The Last Fight of Laughing Louie Lembitch

Boxing ring photo by Andrew Kochanowski
Boxing Photo © Andrew Kochanowski

Turnin’ on the radio. Turning on the radio to find a sickening voice, scratched and hinting of a faded saccharine luxury. A voice like my grandmother’s in my most golden memories of her, but here, masculine and drawling, rasping periodically in brash excitement. Louis Lembitch is announcing his last fight before retirement. Louie Lembitch, consummate radio man, sports fan; he called the Dodgers games when just a boy in his native Brooklyn. Louie Lembitch had whored his voice out, he’d take breaks from announcing the weather to enthuse about a wedding venue (“Feel like a princess under the marvelous 40-light chandelier”) a piece of cheesecake (“Real cream!”) a local steakhouse (“Take it from a boy from Brooklyn, it’s NY strip!”). Louie Lembitch, reading the news or the box score or the over under in Tulsa, OK, in St. Petersburg, FL, in whatever market was paying and didn’t mind the whine in his voice or the on-air pause as he took a puff from a cigar or covertly swigged his flask. Laughing Louie Lembitch and his beat up but upbeat, broken down but never breaking voice, doing blow by blow at one last fight after thousands. He’d called Robinson and Ali, Hagler and Tyson, he’d called million-dollar purses and small ignoble fights between ugly men who had been paid to lose. Louie Lembitch was narrating one last epic struggle, one last boxing match, because he’d been paid up through fight night and social security and his daughter Janet were taking care of the rest. Laughing Louie spoke one last time, from a small local station in Salt Lake City, where they never quite pronounced his name right. Louis Lembitch spoke, and this is what he said:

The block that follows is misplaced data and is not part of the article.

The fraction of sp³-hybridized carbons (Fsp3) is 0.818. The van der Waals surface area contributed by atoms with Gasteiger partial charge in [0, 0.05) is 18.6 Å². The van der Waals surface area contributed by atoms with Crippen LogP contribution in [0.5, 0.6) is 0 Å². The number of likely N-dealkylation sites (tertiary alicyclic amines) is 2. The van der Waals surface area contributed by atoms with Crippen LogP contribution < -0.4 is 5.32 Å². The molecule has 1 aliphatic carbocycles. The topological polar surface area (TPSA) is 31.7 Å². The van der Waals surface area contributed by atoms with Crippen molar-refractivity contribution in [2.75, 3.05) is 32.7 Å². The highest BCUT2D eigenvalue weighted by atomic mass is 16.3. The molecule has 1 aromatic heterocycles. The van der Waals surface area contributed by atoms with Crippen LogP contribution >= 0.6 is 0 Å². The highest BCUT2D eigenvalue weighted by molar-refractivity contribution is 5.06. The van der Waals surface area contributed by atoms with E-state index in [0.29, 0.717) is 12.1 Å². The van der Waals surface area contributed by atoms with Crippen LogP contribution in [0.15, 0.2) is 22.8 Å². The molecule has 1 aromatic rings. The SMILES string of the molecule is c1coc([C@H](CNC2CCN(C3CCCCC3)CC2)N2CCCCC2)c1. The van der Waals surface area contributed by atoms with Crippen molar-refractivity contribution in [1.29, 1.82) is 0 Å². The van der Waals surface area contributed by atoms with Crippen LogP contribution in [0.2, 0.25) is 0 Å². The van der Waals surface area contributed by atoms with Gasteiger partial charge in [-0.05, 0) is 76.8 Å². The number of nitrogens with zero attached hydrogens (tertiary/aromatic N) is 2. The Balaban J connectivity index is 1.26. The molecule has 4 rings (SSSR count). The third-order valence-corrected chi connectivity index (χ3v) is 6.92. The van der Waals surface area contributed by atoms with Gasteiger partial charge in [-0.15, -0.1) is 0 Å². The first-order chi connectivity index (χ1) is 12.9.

“Thanks Bill. This is Louie Lembitch coming to you from Salt Lake City Utah USA where heavyweight champion Gene L.—…sorry that’s welterweight champion. Heh, sorry, that’s flyweight loser. (More laughter.) I’m not sorry, what does it matter? What matters, his weight or his titles? Tonight’s another fight. Two men in a ring, Gene L.— and Jorge R.—, but they move as one, chasing one another, chasing shadows of each other. Like all boxers, they fight themselves, ducking and weaving through a horde of ghosts. Anyway, L.— does happen to be the Utah state undefeated Junior Welterweight Champion; he’s a respectable 28 years old, still so young, but he’s up against the fearsome fighter, Jorge R.—, and R.— is just 19 years old, the age I met my first love, who I never married and who must be dead now, long ago betrayed by me and other men. L.— will defend his championship, his little fiefdom he carved out of weight and geography and victory, and there’s the bell! Two men in the ring, circling each other, and there’s the shadowy third, Referee Alan S.—, who talked to them in the locker room, like a priest performing a rite, expiating the fighters from their conscience, they can attempt murder tonight, pounding away at each other. And there is the vicious jab of R.—! Thrashing away at each other because the ref is there to stop it from getting too bad, their conscience is clean and their punches can kill. Nice body work by the Champ there, but R.— has got him against the ropes! Hear that crowd! That crowd, that crowd I’m a part of, that’s the fourth or maybe, if the Boxers are as I said, one, maybe the crowd is the third person in this trinity, Boxers, Referee, Crowd. This Crowd is cloudy––there’s the bell! A decisive round for the challenger, Jorge R.—! Outcomes the card girl, there she is with the card showing the coming round two, a lovely girl, wonder if she’s Mormon here in Salt Lake City, a girl my mother would have called a Shiksha, what my friends and I would have called a real Shiksha bombshell, all legs and teeth. There’s the bell again! And we’re in round two. The crowd is cloudy, as I said, like my milky white left eye, the crowd roars, but every roar from one side of the arena is met with a boo from the other side, and now they’re booing the cautious approach to this round from both fighters, they’re circling each other, L.— the Champ doesn’t have the reach of R.— and he’s looking for a sure way inside. And the crowd is booing, in their heated passion for blood, for action, for money, L.— seems to feel that disapproval, so he moves in and there’s a one two combo snap from R.— and L.— is reeling! And the crowd is appeased at the sight of––is that? Yes, it is! Blood, blood speckling the light blue trunks of L.—, but which fighter is bleeding? It’s from the bridge of R.—’s nose! The speckling on L.—’s trunks, it’s like the spots of a ladybug, caught in my daughters’ jars and brought to me for inspection and blessing. The daughters who no longer need their father, that no longer speak to him, save Janet, who loves me most. I’m most cruel to you Janet, and I’m sorry I brought you to this fight tonight, to watch these men brutalize each other, as R.— takes a flurry of hits to the body against the ropes and that’s round 2. I’m rambling, I know. My daughter wants me to retire, spend more time trying to talk to her sisters, I say what’s the point, I have you, they can hear me anytime there’s a fight, to hell with the two older Lembitch girls, you love me more than them anyway Janet, and round three begins, not a moment too soon, Janet is talking to my producer and I can only assume they want me to get off the mic, they think I’ve lost it, I’m losing it, maybe they’re right, but I’m not losing it any more than R.—, who seems to be struggling to get back in his stride, L.— is controlling the pace of the fight, getting inside. Now R.— has a cut above the eye, and I’ve collected so many injuries to myself and the young men I watch beat each other, and Janet and my producer seem to be calmer now, that’s good, I never could see her cry, I used to scream at her to stop crying, a grown man angry at a child for crying, can you imagine? I’m watchin’ L.— beat in the head of R.—, but he’s still standing, still fighting, it’s the damn stupid automatic bravery of the boxer, I don’t have that anymore, I can’t keep getting up here, it’s my last fight, I want to go to the lake with Janet and my grandkids, I want to remember that girl I was so damn mean to and forget all the women who came after, R.— is punching for his life, but it’s no good, L.— has him now, his legs look wobbly, but there’s the bell just in time. Me, I have even less time, I’m not losing it tonight, but I’m forgetting things, I don’t remember whether it’s called a straight right or a right cross anymore, there goes the bell, we’re in round 4, R.— looks reinvigorated and L.— looks determined, what a fight! What a fight I had with my girls, over what was it? A will and a wife, and they wanted me to leave all the money to them, but I said I’d leave it all to the wife, anyway, they were right, that wife got tired of waiting for me to die and took off, but I was right. Oof, what a savage left from L.—, they only want my money too, so I spent it all on Janet and her kids, who don’t want anything but me, and R—. is down! The count starts, he’s struggling to his feet, but there it is, the fight is over, and Gene L.— is the undefeated champ! L.— is the champion by knockout in the 4th! That’s my last fight! I’m done! Janet let’s go to the lake, I’ve called my last fight, I’m done…” and then some sobbing, and then turning the radio off.